Glossary

absolute pitch A rare ability possessed by some individuals who can name the pitch of a musical tone, or sing a named pitch on demand, without referring to any other sounds.

amusias Acquired disorders of music perception, performance, reading, or writing that are due to brain damage and are not attributable simply to the disruption of basic perceptual, motoric, or cognitive functions.

consonance A subjective quality of the pleasantness of combinations of tones.

contour The pattern of changes in frequency direction within a tone sequence, regardless of the magnitude of those changes.

harmony The subjective effect produced by the simultaneous sounding of musical tones or tone sequences.

melody A sequence of tonal pitches, usually varying in duration, organized to express a musical idea.

meter A repeated pattern of stress against which other temporal variations are ordered.

pitch A subjective quality of the relative highness or lowness of sounds.

rhythm The musical organization of the temporal durations of sounds.

scale The basic set of pitches used in a particular musical composition (identical in every octave), arranged in ascending or descending order.

song A short musical composition integrating words and music.

timbre A subjective quality imparted to harmonic complex sounds by the relative distribution and time course of energy at the different harmonic partials but distinct from their pitch.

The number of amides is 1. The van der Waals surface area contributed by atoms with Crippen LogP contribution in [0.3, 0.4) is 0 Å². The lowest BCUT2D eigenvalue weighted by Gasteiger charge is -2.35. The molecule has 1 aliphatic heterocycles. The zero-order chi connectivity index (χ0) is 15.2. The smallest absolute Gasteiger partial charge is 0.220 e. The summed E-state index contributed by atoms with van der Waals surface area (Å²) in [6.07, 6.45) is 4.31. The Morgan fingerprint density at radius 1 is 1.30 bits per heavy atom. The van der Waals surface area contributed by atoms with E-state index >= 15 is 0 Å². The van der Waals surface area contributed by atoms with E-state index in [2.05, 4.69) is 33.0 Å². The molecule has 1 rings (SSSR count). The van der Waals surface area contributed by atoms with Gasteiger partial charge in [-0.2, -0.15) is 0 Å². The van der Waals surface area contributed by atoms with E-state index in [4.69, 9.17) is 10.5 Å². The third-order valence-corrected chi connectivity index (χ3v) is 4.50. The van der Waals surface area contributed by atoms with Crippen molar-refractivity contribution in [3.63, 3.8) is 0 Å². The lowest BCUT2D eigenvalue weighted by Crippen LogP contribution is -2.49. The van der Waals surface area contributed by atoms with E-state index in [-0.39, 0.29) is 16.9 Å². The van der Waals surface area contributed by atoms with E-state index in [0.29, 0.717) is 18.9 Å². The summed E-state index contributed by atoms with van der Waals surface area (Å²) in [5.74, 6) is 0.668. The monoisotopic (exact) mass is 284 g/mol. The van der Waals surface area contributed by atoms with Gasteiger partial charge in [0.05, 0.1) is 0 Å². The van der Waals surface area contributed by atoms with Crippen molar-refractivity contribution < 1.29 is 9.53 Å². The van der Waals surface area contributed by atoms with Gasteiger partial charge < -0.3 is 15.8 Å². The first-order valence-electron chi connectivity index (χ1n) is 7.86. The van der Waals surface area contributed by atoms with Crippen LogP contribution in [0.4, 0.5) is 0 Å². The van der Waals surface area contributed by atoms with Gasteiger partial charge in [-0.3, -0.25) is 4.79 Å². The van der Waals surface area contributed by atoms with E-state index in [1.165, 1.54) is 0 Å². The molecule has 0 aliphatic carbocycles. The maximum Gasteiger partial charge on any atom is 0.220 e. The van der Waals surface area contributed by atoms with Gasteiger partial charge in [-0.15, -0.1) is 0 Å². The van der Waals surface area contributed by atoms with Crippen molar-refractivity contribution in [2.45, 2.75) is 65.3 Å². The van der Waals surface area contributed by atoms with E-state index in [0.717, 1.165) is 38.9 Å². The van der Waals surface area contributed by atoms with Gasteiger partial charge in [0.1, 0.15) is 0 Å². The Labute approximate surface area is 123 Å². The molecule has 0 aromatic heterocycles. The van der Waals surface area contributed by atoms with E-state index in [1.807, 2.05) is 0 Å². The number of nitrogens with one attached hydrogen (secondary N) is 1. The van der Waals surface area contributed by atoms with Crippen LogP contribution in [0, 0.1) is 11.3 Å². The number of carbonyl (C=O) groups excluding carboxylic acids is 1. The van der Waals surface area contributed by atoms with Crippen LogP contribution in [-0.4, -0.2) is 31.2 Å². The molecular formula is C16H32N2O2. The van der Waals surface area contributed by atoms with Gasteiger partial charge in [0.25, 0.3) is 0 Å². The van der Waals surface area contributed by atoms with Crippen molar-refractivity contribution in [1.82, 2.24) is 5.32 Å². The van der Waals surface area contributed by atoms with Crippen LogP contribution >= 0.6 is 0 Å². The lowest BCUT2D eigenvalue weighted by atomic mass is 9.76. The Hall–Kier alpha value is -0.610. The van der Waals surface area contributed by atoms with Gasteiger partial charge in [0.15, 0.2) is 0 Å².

tonal melody The pattern of intertone intervals formed by a tone sequence, including their specific size and order, that may be transposed in frequency.

tonal working memory The ability to hold sequences of tones in mind, often in order for more complex processing to be carried out.

tone A sound of distinct pitch and duration, such as a musical note.

The study of how the human brain produces musical behaviors, both receptive and expressive, is at least as complex as the similar study of language. As in the study of language, the neural substrates of these highly evolved and complex human activities, such as listening to (or performing in) an orchestra with chorus, are best approached by breaking them down into component processes, each of which depends on distributed networks of neural processors.

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